According to Peeva, a pet microchip company, one in three pets will go missing at some point in its life.
That comes to more than 10 million missing dogs and cats in the U.S. alone every year.
If you have a dog, you have to be realistic about the fact that he or she could run away, and it could happen at any time. Even the best trained dogs can get scared and end up breaking free to try to escape whatever’s spooking them.
Even worse is if you have a dog that actively tries to run away. You have to figure out a way to stop them, but how?
This is the guide that every dog owner needs to read. Below, we’ll talk about how to identify the reasons your dog might run away, how to address them, tips and tricks for stopping a dog that just wants to run free, and what to do to protect your dog in the event that he or she does run away.
The First Step: Identifying Why Your Dog Might Run Away
Dogs are pack animals and they tend to bond with their people. That’s why, if a dog decides to try to run away, there’s usually a reason for it.
These are some of the most common reasons why dogs run away, and how to address them.
You Aren’t Keeping Your Dog Secure
The No. 1 reason that dogs run away? Because they can.
Whether it’s because they don’t have a fenced yard, they have an ill-fitting collar or harness, or because they’re allowed off leash when they shouldn’t be, every instance of a dog running away has this in common: The dog wasn’t properly secured by its owner.
How to solve it: Do everything in your power to make sure your dog stays secure at all times. Find and invest in a collar or harness that fits properly, and that your dog can’t wriggle or squeeze out of. Build a fence around your yard, and then check it frequently for holes or compromised areas that might let your dog get out. Keep your dog on a leash unless he or she is very well trained and you’re in a safe place, like an off-leash hiking trail or dog park. And never leave your dog outside, in public, unsupervised.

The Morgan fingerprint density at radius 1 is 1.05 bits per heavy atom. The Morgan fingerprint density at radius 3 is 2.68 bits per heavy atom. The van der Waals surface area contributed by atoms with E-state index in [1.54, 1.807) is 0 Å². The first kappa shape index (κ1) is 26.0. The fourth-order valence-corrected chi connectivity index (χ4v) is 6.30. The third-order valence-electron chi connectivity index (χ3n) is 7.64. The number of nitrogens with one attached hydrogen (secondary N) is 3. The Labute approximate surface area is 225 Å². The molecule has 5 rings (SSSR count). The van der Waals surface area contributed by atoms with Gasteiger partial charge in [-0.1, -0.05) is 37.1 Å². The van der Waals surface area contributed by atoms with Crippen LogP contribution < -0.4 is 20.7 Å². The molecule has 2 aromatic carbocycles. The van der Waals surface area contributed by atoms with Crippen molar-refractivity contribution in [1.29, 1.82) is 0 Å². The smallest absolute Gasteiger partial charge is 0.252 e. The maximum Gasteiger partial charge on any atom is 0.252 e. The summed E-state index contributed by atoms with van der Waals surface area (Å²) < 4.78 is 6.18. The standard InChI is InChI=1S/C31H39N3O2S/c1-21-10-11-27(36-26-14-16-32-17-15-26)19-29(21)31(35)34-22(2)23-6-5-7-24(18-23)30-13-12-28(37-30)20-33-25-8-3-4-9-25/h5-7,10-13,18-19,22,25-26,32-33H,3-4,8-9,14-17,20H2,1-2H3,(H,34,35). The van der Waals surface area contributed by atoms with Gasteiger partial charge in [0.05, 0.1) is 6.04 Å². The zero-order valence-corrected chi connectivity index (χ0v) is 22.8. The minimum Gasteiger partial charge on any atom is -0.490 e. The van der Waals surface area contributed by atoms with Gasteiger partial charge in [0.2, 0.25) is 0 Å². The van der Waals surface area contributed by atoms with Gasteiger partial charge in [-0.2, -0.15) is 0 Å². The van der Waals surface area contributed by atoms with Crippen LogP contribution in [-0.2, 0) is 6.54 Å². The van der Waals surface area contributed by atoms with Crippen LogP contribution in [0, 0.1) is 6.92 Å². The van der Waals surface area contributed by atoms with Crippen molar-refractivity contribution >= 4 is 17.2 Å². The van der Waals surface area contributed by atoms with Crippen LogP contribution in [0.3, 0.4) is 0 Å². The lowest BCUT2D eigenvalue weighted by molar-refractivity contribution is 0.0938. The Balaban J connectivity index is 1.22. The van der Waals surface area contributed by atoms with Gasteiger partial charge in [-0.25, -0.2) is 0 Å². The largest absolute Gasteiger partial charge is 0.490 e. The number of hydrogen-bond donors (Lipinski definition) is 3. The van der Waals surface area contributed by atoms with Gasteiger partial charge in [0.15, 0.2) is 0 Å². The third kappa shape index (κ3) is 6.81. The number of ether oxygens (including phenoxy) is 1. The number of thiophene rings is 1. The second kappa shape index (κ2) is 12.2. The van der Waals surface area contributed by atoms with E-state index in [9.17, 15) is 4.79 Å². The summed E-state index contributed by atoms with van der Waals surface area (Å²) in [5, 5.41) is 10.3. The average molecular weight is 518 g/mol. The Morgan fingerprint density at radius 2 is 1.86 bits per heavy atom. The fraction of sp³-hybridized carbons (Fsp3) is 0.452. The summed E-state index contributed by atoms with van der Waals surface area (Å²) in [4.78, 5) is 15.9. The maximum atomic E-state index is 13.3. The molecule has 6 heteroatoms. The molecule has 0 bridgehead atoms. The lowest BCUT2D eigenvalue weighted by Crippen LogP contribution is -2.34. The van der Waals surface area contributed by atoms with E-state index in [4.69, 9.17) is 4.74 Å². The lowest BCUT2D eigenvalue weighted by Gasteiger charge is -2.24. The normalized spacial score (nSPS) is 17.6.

Your Dog Is Bored
A dog that is bored, frustrated, or lonely is a dog that might look for a way to escape, just for something to do. This is one of the most common reasons why dogs run away, but luckily, it’s relatively easy to fix.
How to solve it: Give your dog more things to do! Don’t leave him or her alone outside for long periods. Provide plenty of toys and play time, and take your dog on long walks or trips to the dog park for more stimulation and exercise. Remember your dog is a member of the family, and you wouldn’t leave a family member in the backyard for long periods with nothing to do.
Your Dog Is Scared
This is another very common reason that dogs run away: They get scared. Fireworks, thunderstorms, and other loud noises can spook even a well-trained dog, causing him or her to do whatever it takes to get away from the scary thing. This is why the number of missing pets spikes around the 4th of July.